|View Our Catalog||Edmund Booth|
Harry G. Lang, a leading deaf historian, has taken on the monumental task of writing the definitive biography of Edmund Booth, one of the most important deaf figures in nineteenth-century America, perhaps second only to Laurent Clerc. Edmund Booth: Deaf Pioneer is a successful and engrossing read.
The importance of Booth’s role in our history is clear in the very first paragraph of the book: “Edmund Booth was a Renaissance man, a farm boy who grew up to distinguish himself as a journalist, educator and founder of schools and organizations. He stood nearly 6 feet 3 inches tall, wore a long full beard and weighed more than 210 pounds. He was a brawny adventurer whose life spanned almost the entire nineteenth century—94 years, 7 months, and 5 days. He was also profoundly deaf, as well as blind in one eye, and he possessed ‘the soul of a pioneer and a spirit restless for freedom and independence.’”
The few readers already familiar with Edmund Booth’s California Gold Rush journals and letters, which were published in 1953, need not fear that they will learn nothing new. Lang has delved deep into Booth’s life before, during and after his California adventures, so the book is a complete story of Booth’s whole life.
When the Booth family learned of the deaf school just across the state border into Connecticut, Booth was sent there. Booth proved to be a brilliant student, studying under Laurent Clerc among other pioneering teachers. Then he was invited to join the faculty. Booth taught Mary Ann Walworth, whom he later courted and married. As much as he loved teaching and the intellectual milieu he participated in, Booth was restless. The uneasiness manifested itself when Booth and other deaf teachers protested their salaries, which were lower than the hearing teachers’.
Deciding to go to what was still the Iowa Territory, Booth left the East in 1838 to try his hand in the frontier. After doing odd jobs, Edmund and Mary Ann got married in an interesting ceremony. The justice had never performed a marriage and was clueless. Booth saved the ceremony by showing him a newspaper account of the recent royal wedding of Queen Victoria and Prince Albert. The justice agreed to use the pronouncements quoted in the account, pointed to the passages while the couple nodded and they were married.
Booth didn’t enjoy farming. For two terms, he found some intellectual stimulation serving the first Iowa legislatures as secretary. The Booths’ frame house was the first in the town of Anamosa, a name which Booth suggested to the government when the old name was rejected because it was too common. Mary Ann gave birth to two children. Despite all of this, Booth grew restless again. Then gold was found in California.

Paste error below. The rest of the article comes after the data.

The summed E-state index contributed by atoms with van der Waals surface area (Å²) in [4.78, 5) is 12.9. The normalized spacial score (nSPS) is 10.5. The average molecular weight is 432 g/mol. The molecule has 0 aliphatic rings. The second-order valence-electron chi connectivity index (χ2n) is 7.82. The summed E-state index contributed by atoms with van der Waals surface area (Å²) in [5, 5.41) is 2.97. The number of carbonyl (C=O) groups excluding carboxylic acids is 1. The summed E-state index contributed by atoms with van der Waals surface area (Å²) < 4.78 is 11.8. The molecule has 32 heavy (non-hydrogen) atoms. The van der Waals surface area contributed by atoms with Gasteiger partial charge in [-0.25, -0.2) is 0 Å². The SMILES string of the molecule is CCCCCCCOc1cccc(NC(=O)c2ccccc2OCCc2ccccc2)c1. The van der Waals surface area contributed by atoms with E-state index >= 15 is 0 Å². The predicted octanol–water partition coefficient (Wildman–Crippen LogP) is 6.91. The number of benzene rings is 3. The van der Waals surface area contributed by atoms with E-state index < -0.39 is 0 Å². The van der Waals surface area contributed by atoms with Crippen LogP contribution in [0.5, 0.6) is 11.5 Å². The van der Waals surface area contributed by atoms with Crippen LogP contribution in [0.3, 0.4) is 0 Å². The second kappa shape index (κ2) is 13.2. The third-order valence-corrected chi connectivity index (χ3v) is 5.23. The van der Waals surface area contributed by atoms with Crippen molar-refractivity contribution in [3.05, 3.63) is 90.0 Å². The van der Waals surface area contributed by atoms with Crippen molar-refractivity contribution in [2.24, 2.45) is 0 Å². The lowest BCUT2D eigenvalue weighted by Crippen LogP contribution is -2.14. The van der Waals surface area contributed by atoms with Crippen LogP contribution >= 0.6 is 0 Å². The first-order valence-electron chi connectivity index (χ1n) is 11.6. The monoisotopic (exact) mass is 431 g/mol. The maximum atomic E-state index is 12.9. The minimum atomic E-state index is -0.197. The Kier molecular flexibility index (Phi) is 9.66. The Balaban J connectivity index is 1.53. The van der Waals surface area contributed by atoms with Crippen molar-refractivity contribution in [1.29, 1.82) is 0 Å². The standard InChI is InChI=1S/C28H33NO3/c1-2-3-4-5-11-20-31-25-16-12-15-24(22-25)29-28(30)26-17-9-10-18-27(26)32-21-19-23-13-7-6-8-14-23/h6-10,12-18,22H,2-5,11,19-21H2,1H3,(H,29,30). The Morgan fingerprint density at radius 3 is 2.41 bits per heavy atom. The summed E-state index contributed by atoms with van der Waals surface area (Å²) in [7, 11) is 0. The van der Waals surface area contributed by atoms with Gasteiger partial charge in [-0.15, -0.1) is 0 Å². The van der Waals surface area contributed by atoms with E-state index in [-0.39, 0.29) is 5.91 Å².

Booth left for California in 1849. Upon his arrival there, he learned that the miner’s life was a hard one and only a few got rich fast. So Booth set a reasonable goal of working until he earned 3,000 to 4,000 dollars. Mary Ann, however, was unhappy living with her hearing relatives in Iowa and begged Booth to return soon. Five years later, Mary Ann fell ill and Edmund Booth finally realized he had been away long enough and came home.
He was still not satisfied with the farming life after his homecoming. But a newspaper was set up in Anamosa and Booth started to write for it, later buying an interest in the business. In a few years, Booth bought all of the shares and became the first successful deaf publisher of a mainstream publication in America.
For many years thereafter, the Anamosa Eureka was the official newspaper of Jones County. From the first, Booth was a fervent abolitionist and was known among Union soldiers during Civil War as “Friend Booth.” His work was so appreciated that many declared his work with the pen equaled the work of generals. Booth was also the first Iowa editor to openly advocate universal suffrage for women.
Booth’s place in the mainstream history of Iowa is remarkable enough, but Booth also loomed large in the deaf world. All his life, Booth maintained connections with other deaf people. Whenever he learned of new families with deaf members moving in the region, Booth would travel and establish friendships. He pushed for the founding of deaf schools. Booth was a pivotal party in the debate over the Commonwealth of the Deaf in the late 1850s. In 1880, when the National Association of the Deaf had its first convention, Booth was voted the convention’s chair and later nominated for president, a honor which Booth graciously declined, citing his wish that a younger person have the honor.
Edmund Booth: Deaf Pioneer is a superlative biography not only because it was written by a fine historian, but it also receives loving care in the hands of a deaf historian. Lang masterfully weaves the words of his subject with a narrative that does not obscure the people it is about, but urges them forward to tell their stories themselves with Lang serving as master of ceremonies. He also lingers here and there in admiration of the hallmarks of nineteenth–century American history, all of which bear the handprint of an unforgettable giant.
Harry G. Lang is Professor in the Department of Research at the National Technical Institute for the Deaf in Rochester, NY.
ISBN 978-1-56368-273-5, 6 x 9 paperback, 216 pages, photographs, references
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